Australia Consumer Price Index inflation expected to ease, but not enough for the RBA

  • The Australian Monthly Consumer Price Index rate is foreseen at 3.7% YoY in December. 
  • The Quarterly CPI inflation is expected to have eased further in the last quarter of 2023. 
  • The Australian Dollar is bearish ahead of inflation figures and the upcoming RBA monetary policy decision.

The Australian Bureau of Statistics (ABS) will release two different inflation reports on Wednesday. On the one hand, the organism will publish the quarterly Consumer Price Index (CPI) for the last quarter of 2023, and on the other hand, the Monthly CPI, estimated annually, for December. Additionally, the quarterly report includes the Trimmed Mean Consumer Price Index, the Reserve Bank of Australia’s (RBA) favorite inflation gauge. 

The figures are critical ahead of the RBA monetary policy meeting on February 6, as the central bank aims to keep the annual CPI rate between 2% and 3%. Price pressures in Australia are clearly moving in the right direction, although they are still above the desired levels. 

The central bank is expected to leave the Cash Rate unchanged at 4.35%, as it did in the December meeting, following a 25 basis points (bps) hike in November. Previously, the RBA had held rates steady for four consecutive months. The November decision resulted from the Board assessing inflation was easing at a slower pace than earlier forecast.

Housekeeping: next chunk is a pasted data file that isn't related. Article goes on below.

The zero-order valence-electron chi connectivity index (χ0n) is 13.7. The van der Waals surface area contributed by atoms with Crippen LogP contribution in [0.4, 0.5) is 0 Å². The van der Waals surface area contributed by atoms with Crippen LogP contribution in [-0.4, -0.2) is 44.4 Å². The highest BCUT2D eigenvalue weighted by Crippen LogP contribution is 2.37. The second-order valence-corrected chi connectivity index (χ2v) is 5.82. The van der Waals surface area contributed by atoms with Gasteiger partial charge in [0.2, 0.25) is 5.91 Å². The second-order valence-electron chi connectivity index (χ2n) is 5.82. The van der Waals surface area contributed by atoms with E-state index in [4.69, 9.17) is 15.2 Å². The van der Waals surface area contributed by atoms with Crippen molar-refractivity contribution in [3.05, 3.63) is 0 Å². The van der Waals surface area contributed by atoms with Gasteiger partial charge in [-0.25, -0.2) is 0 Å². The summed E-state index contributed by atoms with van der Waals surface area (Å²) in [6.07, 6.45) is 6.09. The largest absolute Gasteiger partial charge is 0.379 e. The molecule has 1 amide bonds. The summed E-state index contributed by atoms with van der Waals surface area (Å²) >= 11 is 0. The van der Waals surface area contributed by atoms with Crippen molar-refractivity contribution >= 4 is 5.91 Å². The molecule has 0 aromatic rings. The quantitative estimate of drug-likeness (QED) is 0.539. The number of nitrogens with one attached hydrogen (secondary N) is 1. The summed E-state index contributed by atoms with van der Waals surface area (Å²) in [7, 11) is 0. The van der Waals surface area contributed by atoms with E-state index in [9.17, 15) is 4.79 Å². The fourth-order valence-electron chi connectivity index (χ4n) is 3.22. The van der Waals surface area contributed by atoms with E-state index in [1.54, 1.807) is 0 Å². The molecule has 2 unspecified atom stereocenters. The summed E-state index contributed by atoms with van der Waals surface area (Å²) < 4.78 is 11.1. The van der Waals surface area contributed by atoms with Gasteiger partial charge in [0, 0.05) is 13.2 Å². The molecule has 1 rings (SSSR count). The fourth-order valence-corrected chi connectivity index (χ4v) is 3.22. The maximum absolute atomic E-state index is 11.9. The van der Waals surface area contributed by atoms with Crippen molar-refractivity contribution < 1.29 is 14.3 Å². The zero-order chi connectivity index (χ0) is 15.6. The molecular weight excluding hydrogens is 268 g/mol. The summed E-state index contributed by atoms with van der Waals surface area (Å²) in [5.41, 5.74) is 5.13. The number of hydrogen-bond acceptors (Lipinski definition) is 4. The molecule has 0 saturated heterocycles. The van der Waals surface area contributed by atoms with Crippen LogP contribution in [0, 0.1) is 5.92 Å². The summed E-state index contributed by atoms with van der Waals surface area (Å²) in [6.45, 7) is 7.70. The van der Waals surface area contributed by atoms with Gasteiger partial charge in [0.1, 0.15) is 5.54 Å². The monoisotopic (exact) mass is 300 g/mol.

What to expect from Australia’s inflation rate numbers?

The ABS is expected to report that inflation was 3.7% YoY in December, down from the 4.3% posted in November. The quarterly CPI is foreseen rising 0.8% QoQ and up 4.3% YoY in the three months to December, while the RBA Trimmed Mean CPI rate is foreseen at 4.3% YoY, declining from the previous 5.2%. 

The anticipated gauges would support an on-hold RBA, but it is too early to discuss rate cuts in Australia. In its latest Statement on Monetary Policy, which is published quarterly in February, May, August and November, policymakers forecasted that it will take until late 2025 for inflation to moderate to under 3%, finally falling into the target range. 

“Inflation is forecast to decline to 3½ per cent by the end of 2024 and to reach a little below 3 per cent at the end of 2025. The forecast decline in inflation is more gradual than anticipated three months ago because domestic inflationary pressures are dissipating more slowly than previously thought,” according to the official document. Furthermore, it added: “Growth in the Australian economy is expected to remain below trend over 2023 and 2024 as cost-of-living pressures and higher interest rates continue to weigh on demand.”

Finally, the International Monetary Fund (IMF) advised Australia to lift interest rates further to achieve its inflation target before 2026.